Magazine article Journal of Film Preservation

Yesterday's Films for Tomorrow

Magazine article Journal of Film Preservation

Yesterday's Films for Tomorrow

Article excerpt

Reviewing this book is a bitter-sweet experience for me, having known Mr P.K. Nair towards the final years of his life in my capacity as an Indian cinema researcher. For those of us who learned of Mr Nair through Shivendra Singh Dungarpur's 2012 documentary Celluloid Man, or from the numerous stories about "Nair Saab" that every researcher of Indian cinema inevitably comes across, he was the cultural force responsible for saving and preserving endangered Indian films.

Yesterday's Films for Tomorrow, published by the Film Heritage Foundation and edited by Rajesh Devraj, is a collection of Mr Nair's selected writings on cinema, sourced from his personal diaries and published articles. The collection serves as an important introduction to Mr Nair's critical role in shaping the culture of Indian cinema appreciation and its future directions.

Nair's writings vividly bring to life the era when filmmaking was born in India, through a spirit of entrepreneurship and the desire to make, as he refers to it, a "national cinema". Mr Nair's recollections of the monumental efforts to obtain early Indian films for the archive are especially illuminating, though he never romanticises the process. His essays as an archivist inevitably channel his sadness at the devastating loss of films from the first few decades of Indian cinema, and he writes unerringly about the institutional and cultural myopia, and an indifference to film as an art form and historic memory of the nation, that precipitated this loss of cinema heritage.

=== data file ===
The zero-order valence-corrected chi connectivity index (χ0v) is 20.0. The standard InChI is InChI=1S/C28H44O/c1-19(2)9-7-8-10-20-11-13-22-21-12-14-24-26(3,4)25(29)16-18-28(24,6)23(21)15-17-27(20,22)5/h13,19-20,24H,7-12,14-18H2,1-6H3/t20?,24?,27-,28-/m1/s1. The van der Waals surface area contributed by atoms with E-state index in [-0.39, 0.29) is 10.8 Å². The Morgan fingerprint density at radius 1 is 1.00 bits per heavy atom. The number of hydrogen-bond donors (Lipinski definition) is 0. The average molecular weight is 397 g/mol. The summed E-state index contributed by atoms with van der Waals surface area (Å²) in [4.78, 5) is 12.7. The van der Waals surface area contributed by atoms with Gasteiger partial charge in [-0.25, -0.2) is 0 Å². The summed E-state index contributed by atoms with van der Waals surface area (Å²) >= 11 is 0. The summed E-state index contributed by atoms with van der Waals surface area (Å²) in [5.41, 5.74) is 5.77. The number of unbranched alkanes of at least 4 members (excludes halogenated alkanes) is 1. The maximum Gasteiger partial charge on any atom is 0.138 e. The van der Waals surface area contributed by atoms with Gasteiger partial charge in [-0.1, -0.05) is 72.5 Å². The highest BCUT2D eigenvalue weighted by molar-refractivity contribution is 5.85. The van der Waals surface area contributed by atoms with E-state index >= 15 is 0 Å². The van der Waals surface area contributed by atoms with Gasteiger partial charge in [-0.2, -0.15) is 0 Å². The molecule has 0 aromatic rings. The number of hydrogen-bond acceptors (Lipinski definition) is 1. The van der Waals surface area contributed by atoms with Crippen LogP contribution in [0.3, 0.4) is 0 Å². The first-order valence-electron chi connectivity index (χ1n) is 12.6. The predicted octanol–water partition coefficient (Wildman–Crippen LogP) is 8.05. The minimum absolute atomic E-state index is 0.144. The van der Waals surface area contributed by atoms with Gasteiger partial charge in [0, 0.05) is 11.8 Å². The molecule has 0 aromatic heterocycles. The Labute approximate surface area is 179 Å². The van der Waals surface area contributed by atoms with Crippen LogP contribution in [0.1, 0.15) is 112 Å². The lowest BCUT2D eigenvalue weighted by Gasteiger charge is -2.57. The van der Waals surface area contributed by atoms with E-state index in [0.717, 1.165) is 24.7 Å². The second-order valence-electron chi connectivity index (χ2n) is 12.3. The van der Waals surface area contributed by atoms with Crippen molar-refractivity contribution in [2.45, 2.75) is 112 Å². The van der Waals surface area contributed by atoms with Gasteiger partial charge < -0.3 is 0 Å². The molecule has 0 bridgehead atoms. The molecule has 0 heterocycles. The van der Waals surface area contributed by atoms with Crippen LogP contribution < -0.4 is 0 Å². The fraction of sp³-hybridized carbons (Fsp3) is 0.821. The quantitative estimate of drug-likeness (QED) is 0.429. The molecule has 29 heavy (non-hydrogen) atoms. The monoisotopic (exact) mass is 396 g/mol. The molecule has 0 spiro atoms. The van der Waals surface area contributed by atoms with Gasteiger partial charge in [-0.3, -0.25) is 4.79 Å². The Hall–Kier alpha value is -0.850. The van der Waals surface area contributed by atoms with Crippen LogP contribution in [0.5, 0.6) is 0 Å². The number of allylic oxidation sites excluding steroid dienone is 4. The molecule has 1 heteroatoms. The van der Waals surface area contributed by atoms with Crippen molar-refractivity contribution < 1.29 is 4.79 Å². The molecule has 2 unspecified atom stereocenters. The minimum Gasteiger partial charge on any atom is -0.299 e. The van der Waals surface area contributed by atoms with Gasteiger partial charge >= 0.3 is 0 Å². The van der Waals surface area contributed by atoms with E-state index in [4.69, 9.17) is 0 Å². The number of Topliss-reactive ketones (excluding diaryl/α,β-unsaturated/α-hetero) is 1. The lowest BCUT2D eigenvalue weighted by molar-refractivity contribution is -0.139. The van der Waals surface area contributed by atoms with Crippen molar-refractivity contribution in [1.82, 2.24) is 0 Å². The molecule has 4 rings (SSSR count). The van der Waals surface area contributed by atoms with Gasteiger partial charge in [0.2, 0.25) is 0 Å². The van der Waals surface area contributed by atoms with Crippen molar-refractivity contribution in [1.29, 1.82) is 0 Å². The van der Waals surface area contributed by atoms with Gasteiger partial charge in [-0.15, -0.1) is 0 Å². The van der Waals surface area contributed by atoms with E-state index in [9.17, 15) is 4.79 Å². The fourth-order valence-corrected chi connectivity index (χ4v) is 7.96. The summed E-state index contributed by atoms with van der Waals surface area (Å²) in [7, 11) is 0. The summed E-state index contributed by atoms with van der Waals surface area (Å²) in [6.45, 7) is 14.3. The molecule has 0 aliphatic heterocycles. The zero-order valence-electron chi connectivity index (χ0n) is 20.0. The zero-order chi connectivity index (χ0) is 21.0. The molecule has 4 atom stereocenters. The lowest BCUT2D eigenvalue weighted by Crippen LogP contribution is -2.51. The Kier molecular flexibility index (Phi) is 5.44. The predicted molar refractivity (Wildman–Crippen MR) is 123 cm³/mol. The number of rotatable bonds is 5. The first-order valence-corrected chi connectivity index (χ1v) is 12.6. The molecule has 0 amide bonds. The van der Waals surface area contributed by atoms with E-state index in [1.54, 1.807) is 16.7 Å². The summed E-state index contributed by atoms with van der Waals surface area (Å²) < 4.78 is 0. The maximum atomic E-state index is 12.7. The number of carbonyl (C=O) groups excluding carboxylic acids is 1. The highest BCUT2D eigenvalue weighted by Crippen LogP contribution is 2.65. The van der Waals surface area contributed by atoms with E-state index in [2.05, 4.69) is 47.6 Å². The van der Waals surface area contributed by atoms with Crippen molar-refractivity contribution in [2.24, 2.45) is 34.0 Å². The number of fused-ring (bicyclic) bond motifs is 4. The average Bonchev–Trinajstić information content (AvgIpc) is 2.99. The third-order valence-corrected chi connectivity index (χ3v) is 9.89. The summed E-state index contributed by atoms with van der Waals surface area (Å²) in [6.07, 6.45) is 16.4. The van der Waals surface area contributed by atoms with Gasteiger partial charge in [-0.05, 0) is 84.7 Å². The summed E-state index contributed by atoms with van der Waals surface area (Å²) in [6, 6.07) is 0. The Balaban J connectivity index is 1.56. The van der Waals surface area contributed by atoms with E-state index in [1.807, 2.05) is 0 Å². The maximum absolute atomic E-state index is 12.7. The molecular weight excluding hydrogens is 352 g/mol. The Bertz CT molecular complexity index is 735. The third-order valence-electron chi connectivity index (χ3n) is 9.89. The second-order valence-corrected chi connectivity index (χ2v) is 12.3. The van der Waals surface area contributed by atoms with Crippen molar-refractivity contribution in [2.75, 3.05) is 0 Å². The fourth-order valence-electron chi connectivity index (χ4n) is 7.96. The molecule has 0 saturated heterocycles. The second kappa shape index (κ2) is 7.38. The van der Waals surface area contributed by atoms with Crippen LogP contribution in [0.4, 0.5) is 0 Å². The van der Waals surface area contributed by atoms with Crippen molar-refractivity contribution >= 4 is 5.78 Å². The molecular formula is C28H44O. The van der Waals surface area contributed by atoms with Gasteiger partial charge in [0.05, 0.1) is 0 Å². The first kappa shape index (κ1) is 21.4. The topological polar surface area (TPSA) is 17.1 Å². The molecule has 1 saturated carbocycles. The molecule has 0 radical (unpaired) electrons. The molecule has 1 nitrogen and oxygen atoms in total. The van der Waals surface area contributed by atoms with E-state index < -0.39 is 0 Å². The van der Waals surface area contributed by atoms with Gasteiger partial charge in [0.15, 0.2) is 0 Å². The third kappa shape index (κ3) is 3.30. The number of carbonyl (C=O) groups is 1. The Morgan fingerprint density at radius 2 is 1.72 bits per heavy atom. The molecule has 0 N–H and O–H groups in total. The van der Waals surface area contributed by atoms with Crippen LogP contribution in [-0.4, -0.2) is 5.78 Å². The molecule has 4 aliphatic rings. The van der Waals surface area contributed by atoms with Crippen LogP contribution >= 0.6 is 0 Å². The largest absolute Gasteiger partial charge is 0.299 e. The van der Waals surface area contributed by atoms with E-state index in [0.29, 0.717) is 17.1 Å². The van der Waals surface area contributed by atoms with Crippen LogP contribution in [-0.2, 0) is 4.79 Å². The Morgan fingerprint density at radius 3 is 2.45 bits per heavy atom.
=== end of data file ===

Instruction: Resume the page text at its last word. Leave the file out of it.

The essays are organised in such a way as to give voice to the various facets of Mr Nair's appreciation of cinema - Nair the moviegoer, the archivist, the film historian, the film critic, and the columnist. For newly inducted enthusiasts, the book will reveal the many layers of the chronology of Indian cinema history. While the writings themselves are short, the span of this collection is ambitious - essay range from informative commentary on the early Indian studio system, recollections of the burgeoning film society movements in the 1950s, and Mr Nair's personal reflections on the filmmakers he admired.

Though this collection is not intended to be academic, it will be of enormous interest to scholars of Indian cinema as a gateway to understanding the birth of film preservation in India, and the significance of the National Film Archive of India (NFAI), an institution that has been crucial to our cinema research. Nair's writings also refer to important historiographical sources that will be familiar to researchers of early cinema, such as the Report of the Indian Cinematograph Committee 1927-1928, and the personal memoirs of J.B.H. Wadia of the Wadia Movietone Studio. The essay on the evolution of film posters in Indian cinema emphasises the importance he placed on extra-filmic material such as publicity materials, which remain invaluable sources for early Indian cinema researchers (especially when the film in question is considered lost).

As some of the essays in this collection have been sourced from writings commissioned for various publications, the focus remains on Indian cinema. The collection doesn't fully reflect Nair's equally voracious passion for watching and preserving international cinema. As one of the essays reveals, while he believed that the first and foremost duty of an archive is to preserve its indigenous cinema, he felt that a national archive should always be international in its wider scope and approach, a philosophy embodied by the significant holdings of international films that Mr Nair acquired for the NFAI. …

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